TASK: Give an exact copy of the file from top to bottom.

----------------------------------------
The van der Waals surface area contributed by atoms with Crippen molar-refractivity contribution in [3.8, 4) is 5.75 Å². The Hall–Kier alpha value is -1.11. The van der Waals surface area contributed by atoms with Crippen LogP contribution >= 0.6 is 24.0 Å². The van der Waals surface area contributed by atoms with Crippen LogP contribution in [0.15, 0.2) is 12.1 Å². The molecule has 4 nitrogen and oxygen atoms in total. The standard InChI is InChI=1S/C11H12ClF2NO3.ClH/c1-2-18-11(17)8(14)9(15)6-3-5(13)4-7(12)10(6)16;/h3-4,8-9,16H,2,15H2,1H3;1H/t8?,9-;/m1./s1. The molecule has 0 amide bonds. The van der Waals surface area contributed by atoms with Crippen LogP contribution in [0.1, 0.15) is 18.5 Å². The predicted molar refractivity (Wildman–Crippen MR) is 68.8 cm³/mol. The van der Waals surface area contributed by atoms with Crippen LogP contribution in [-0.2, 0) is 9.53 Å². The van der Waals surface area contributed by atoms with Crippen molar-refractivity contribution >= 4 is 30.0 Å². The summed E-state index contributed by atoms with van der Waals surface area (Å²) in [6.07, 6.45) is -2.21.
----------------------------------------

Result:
The van der Waals surface area contributed by atoms with Crippen molar-refractivity contribution in [3.8, 4) is 5.75 Å². The Hall–Kier alpha value is -1.11. The van der Waals surface area contributed by atoms with Crippen LogP contribution >= 0.6 is 24.0 Å². The van der Waals surface area contributed by atoms with Crippen LogP contribution in [0.15, 0.2) is 12.1 Å². The molecule has 4 nitrogen and oxygen atoms in total. The standard InChI is InChI=1S/C11H12ClF2NO3.ClH/c1-2-18-11(17)8(14)9(15)6-3-5(13)4-7(12)10(6)16;/h3-4,8-9,16H,2,15H2,1H3;1H/t8?,9-;/m1./s1. The molecule has 0 amide bonds. The van der Waals surface area contributed by atoms with Crippen LogP contribution in [0.1, 0.15) is 18.5 Å². The predicted molar refractivity (Wildman–Crippen MR) is 68.8 cm³/mol. The van der Waals surface area contributed by atoms with Crippen LogP contribution in [-0.2, 0) is 9.53 Å². The van der Waals surface area contributed by atoms with Crippen molar-refractivity contribution >= 4 is 30.0 Å². The summed E-state index contributed by atoms with van der Waals surface area (Å²) in [6.07, 6.45) is -2.21.